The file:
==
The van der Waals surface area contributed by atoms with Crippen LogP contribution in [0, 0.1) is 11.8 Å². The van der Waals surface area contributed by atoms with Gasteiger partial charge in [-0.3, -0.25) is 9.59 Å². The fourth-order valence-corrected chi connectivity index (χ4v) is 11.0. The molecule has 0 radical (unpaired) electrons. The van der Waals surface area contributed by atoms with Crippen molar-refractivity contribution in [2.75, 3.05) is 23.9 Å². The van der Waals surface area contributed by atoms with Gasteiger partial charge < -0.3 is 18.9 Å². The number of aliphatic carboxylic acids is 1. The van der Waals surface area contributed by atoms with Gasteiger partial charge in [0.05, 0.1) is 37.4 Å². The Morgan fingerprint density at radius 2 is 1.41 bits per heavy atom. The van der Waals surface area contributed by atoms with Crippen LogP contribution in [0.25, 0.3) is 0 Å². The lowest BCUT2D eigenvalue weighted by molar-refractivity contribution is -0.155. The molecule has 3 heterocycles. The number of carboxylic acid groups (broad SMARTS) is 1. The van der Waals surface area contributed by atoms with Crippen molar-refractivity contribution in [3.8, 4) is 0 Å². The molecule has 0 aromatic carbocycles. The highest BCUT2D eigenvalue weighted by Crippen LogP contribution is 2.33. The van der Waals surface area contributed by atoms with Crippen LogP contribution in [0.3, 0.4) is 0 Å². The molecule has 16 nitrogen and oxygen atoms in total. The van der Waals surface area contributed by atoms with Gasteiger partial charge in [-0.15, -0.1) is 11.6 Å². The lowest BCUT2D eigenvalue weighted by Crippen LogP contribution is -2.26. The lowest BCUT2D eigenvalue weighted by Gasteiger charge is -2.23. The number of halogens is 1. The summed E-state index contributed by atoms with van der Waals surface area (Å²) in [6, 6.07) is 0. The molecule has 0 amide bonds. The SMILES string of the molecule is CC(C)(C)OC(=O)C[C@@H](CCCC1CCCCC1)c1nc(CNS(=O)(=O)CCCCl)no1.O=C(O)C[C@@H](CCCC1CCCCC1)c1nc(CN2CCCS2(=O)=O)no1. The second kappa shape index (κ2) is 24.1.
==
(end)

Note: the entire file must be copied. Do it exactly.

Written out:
The van der Waals surface area contributed by atoms with Crippen LogP contribution in [0, 0.1) is 11.8 Å². The van der Waals surface area contributed by atoms with Gasteiger partial charge in [-0.3, -0.25) is 9.59 Å². The fourth-order valence-corrected chi connectivity index (χ4v) is 11.0. The molecule has 0 radical (unpaired) electrons. The van der Waals surface area contributed by atoms with Crippen molar-refractivity contribution in [2.75, 3.05) is 23.9 Å². The van der Waals surface area contributed by atoms with Gasteiger partial charge < -0.3 is 18.9 Å². The number of aliphatic carboxylic acids is 1. The van der Waals surface area contributed by atoms with Gasteiger partial charge in [0.05, 0.1) is 37.4 Å². The Morgan fingerprint density at radius 2 is 1.41 bits per heavy atom. The van der Waals surface area contributed by atoms with Crippen LogP contribution in [0.25, 0.3) is 0 Å². The lowest BCUT2D eigenvalue weighted by molar-refractivity contribution is -0.155. The molecule has 3 heterocycles. The number of carboxylic acid groups (broad SMARTS) is 1. The van der Waals surface area contributed by atoms with Crippen molar-refractivity contribution in [3.8, 4) is 0 Å². The molecule has 0 aromatic carbocycles. The highest BCUT2D eigenvalue weighted by Crippen LogP contribution is 2.33. The van der Waals surface area contributed by atoms with Crippen LogP contribution in [0.3, 0.4) is 0 Å². The molecule has 16 nitrogen and oxygen atoms in total. The van der Waals surface area contributed by atoms with Gasteiger partial charge in [-0.15, -0.1) is 11.6 Å². The lowest BCUT2D eigenvalue weighted by Crippen LogP contribution is -2.26. The lowest BCUT2D eigenvalue weighted by Gasteiger charge is -2.23. The number of halogens is 1. The summed E-state index contributed by atoms with van der Waals surface area (Å²) in [6, 6.07) is 0. The molecule has 0 amide bonds. The SMILES string of the molecule is CC(C)(C)OC(=O)C[C@@H](CCCC1CCCCC1)c1nc(CNS(=O)(=O)CCCCl)no1.O=C(O)C[C@@H](CCCC1CCCCC1)c1nc(CN2CCCS2(=O)=O)no1. The second kappa shape index (κ2) is 24.1.